So where do I keep all this stuff???THE WAR ROOM
Above: The front entrance to what was once a living room. The US flag on the ceiling once flew over the USS
Arizona. No, I am not a Nazi sympathizer - far from it - the German flags are genuine and they are what they are - momentos
from another time and part of the collection of this military historian. They symbolize something we should never forget.
Too many of us already have. The silk Japanese flag at the top left is real as well. The smaller German flag is a banner used
on tanks for aircraft recognition, the larger one is a Kriegsmarine (Navy) flag.
Above: The set of shelves with some of my helmets and other memorabilia. The Nazi flag is signed by several
GI's and dated April 20, 1945...Hitler's last birthday. The shell of the 1930's radio was found in the attic of an old farmhouse
in Pennsylvania. At the bottom of the case to the left is a parachute, given to me by an old French bar owner in Normandy
in 1973...he had kept it since he found it in his yard on the morning of June 6, 1944. Above it is the SBD Dauntless, above
that a German Afrika Corps pith helmet, and above that a German air raid warden's helmet. On the top shelf is a German WW
I helmet. Next to it is one of my son's earliest models, a 1/32 scale ME-110. The broom at the right of the picture is a late
model Wal Mart.
Above: One of the covered walls of the war room. A Japanese flag, covered with good wishes from friends and
companions of the original owner, hangs atop the wall. Original newspapers and magazines from WWII hang on the wall, as well
as a Desert Storm T-shirt (to right of flag), signed by at least one member of each branch of the service during the parade
in Washington, D.C., given for the returning troops of Desert Storm.
Above: The aircraft showcase. A store-bought wooden B-29 sits on top - the "Enola Gay" of Hiroshima, signed by Paul
Tibbets, the pilot. Next to it is a fabulous SU-27, built by my son when he was 14. If he keeps up his talent, by the time
he is my age, he will make my talent look like finger painting. The He-111 at the center bottom of the case is also his.
Above: The far corner of the War Room. A C-47 sits in the corner - one of my first dioramas and a testament that things
can always get better. To the left, an F-15 built by my son. On the surrounding walls, large drawings that I used to make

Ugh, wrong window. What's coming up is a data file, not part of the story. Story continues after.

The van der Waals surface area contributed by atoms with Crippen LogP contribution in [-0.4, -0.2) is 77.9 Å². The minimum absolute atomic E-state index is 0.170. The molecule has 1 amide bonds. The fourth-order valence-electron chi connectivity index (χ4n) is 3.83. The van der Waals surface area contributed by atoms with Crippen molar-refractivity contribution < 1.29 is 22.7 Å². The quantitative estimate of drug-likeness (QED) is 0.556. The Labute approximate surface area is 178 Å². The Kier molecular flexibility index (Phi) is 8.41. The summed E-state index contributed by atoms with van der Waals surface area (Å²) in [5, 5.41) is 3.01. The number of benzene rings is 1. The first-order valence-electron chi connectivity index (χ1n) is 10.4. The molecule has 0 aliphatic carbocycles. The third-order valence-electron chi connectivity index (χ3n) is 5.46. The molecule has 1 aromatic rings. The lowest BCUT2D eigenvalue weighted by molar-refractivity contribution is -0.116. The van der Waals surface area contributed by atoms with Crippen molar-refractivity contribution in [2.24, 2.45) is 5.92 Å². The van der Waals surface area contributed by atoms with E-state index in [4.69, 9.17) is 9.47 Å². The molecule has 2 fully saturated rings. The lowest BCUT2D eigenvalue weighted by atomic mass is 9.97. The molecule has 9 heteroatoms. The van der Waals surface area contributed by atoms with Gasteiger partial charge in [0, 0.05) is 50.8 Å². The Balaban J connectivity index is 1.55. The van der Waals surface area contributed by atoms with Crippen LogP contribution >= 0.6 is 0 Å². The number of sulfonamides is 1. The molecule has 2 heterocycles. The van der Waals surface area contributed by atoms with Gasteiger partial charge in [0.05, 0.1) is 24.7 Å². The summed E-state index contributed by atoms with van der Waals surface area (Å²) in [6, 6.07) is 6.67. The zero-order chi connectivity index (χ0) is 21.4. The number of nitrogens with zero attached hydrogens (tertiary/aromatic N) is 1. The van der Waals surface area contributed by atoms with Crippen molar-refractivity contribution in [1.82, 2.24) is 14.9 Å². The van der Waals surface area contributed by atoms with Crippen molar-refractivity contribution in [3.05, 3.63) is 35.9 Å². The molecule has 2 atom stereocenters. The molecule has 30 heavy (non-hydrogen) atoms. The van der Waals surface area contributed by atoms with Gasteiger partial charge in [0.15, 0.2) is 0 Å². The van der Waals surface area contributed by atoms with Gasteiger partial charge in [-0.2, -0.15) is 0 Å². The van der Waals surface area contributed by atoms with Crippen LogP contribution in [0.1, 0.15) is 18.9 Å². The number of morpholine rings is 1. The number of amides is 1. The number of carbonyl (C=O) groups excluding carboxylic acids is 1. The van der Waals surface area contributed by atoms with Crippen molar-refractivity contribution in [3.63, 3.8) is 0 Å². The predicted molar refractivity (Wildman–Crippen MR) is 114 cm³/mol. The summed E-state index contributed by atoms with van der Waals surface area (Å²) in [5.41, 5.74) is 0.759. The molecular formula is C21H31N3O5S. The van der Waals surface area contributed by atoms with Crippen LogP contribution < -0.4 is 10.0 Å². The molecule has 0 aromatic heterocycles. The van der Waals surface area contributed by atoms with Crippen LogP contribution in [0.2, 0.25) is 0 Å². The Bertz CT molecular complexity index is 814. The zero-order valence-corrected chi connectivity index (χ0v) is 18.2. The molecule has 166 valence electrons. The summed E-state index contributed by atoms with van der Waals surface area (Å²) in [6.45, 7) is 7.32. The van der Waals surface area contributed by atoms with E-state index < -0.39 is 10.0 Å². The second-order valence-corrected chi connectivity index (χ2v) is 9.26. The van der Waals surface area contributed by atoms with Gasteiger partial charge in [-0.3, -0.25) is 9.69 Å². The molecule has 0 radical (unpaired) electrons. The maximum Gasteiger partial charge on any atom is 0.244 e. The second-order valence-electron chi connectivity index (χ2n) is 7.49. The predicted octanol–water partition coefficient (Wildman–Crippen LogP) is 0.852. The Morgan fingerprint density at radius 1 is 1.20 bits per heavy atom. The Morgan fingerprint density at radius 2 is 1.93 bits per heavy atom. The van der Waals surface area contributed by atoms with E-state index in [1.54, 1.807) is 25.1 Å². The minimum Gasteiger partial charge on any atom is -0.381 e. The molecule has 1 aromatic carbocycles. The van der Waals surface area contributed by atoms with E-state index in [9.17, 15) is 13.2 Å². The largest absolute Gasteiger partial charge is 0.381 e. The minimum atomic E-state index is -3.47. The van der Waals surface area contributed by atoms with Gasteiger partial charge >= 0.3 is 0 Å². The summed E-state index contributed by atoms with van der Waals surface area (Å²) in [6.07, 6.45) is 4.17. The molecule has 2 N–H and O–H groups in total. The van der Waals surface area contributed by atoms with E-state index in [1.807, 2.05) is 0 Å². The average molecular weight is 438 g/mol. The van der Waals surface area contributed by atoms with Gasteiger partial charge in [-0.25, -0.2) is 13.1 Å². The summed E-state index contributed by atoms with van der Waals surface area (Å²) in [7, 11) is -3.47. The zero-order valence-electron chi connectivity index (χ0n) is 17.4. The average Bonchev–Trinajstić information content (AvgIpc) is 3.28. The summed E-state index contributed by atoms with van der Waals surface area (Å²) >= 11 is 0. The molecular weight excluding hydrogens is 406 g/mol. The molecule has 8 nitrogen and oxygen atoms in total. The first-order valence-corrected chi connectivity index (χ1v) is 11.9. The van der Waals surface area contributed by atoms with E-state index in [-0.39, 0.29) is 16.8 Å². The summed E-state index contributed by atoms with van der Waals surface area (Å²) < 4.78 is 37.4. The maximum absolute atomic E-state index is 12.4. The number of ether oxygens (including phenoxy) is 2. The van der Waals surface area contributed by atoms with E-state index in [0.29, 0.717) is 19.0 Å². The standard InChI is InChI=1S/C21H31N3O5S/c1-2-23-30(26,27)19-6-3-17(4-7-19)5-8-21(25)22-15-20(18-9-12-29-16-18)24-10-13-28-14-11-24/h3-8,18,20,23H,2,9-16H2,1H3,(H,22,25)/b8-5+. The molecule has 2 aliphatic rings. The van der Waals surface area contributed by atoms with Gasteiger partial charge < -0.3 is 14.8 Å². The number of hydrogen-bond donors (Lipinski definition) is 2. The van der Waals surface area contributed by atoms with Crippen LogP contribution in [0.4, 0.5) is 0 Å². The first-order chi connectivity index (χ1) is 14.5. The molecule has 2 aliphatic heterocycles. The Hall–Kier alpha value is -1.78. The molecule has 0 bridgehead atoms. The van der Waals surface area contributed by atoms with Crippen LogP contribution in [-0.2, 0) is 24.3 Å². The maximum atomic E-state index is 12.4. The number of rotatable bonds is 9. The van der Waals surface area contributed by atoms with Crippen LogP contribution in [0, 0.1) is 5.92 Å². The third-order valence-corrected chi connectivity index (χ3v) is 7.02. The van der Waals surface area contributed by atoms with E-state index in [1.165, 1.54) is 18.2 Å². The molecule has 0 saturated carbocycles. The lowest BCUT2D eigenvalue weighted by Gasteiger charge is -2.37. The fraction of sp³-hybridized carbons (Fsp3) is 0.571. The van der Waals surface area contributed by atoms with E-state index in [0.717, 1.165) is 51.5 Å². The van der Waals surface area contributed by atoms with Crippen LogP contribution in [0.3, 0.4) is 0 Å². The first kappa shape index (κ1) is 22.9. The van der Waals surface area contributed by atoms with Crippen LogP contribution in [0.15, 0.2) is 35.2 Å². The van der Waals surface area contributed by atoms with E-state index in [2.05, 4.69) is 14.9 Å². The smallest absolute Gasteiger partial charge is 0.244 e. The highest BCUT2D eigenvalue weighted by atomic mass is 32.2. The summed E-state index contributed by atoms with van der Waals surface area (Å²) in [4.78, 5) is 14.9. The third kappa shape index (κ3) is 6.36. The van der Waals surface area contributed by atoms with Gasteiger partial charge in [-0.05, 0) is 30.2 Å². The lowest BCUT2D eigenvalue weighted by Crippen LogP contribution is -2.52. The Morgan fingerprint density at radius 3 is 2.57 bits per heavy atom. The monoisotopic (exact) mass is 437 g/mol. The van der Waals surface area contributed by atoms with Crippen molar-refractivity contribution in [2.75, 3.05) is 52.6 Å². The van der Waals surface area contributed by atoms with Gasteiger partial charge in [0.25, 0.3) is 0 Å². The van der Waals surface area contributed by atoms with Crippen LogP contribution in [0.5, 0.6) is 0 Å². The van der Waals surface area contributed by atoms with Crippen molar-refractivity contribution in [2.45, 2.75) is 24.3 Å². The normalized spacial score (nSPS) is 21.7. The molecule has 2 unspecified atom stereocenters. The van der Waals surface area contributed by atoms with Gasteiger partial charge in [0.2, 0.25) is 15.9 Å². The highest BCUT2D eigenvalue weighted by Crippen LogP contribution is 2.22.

in my early teens. My heart, even then, was with the Navy. Clockwise from top left: the USS Missouri in her Atlantic camoulflage,
the USS Alabama with a fictitious camoulflage, the French battleship Richelieu wearing Bismarck type camoulflage, and a
destroyer. The shirt is a hand made "Victory shirt" from World War I, made by French women as a tribute to the American soldiers
who came to France in 1917.
Above: GO NAVY!!! The Navy case in the War Room, with the USS Iowa on top. A Curtiss Helldiver, a notoriously unreliable
aircraft that I prophetically named "Joelyn Ann", is below left. The Helldiver never lived up to its expectations, and
never adequately replaced the older Dauntless as the premier dive bomber of the war for the US Navy. The destroyer is the
USS Melvin, a Fletcher class destroyer. I extensively modifed this Lindbergh kit (see below).
Above: The Navy case. With all due respect and sincere admiration for all the other branches...my heart has always been
with the Navy. Above is the USS Monterey, below the USS Melvin and U-47. The Melvin is an old Lindbergh model that I extensively
modified - I had to scratchbuild all the 20mms and depth charge racks, and modified all the original 40mms with springs,
shell clips and canvas covers made from Kleenex. The ship is wired inside and out, with red lights inside and white spots
in all the searchlights. It is painted in the standard MS22 antisubmarine camoulflage of WWII. The Flag is a 48
star flag given to me by a WWII veteran. The various mugs and patches are from ships I have visited, among them the USS
Enterprise, USS Monterey and the USS Iowa.
Above: The Aegis cruiser USS Monterey, a fine ship with awards and honors to prove it. My neighbor Bill and the
ship had the mutual honor of serving together - he was Command Master Chief aboard her for some time. During that time, I,
of course, managed a full day aboard and subsequently built this model. Bill also served aboard the USS Seawolf, shown in
the pamphlet behind the ship. He is total Navy, and epitomizes the true blue serviceman.
Above: A close up of the Enola Gay and my son's SU-27. The shell to the right is a spent US 105mm casing. Inside are
some plastic leaves and German minefield warning flags from WW II.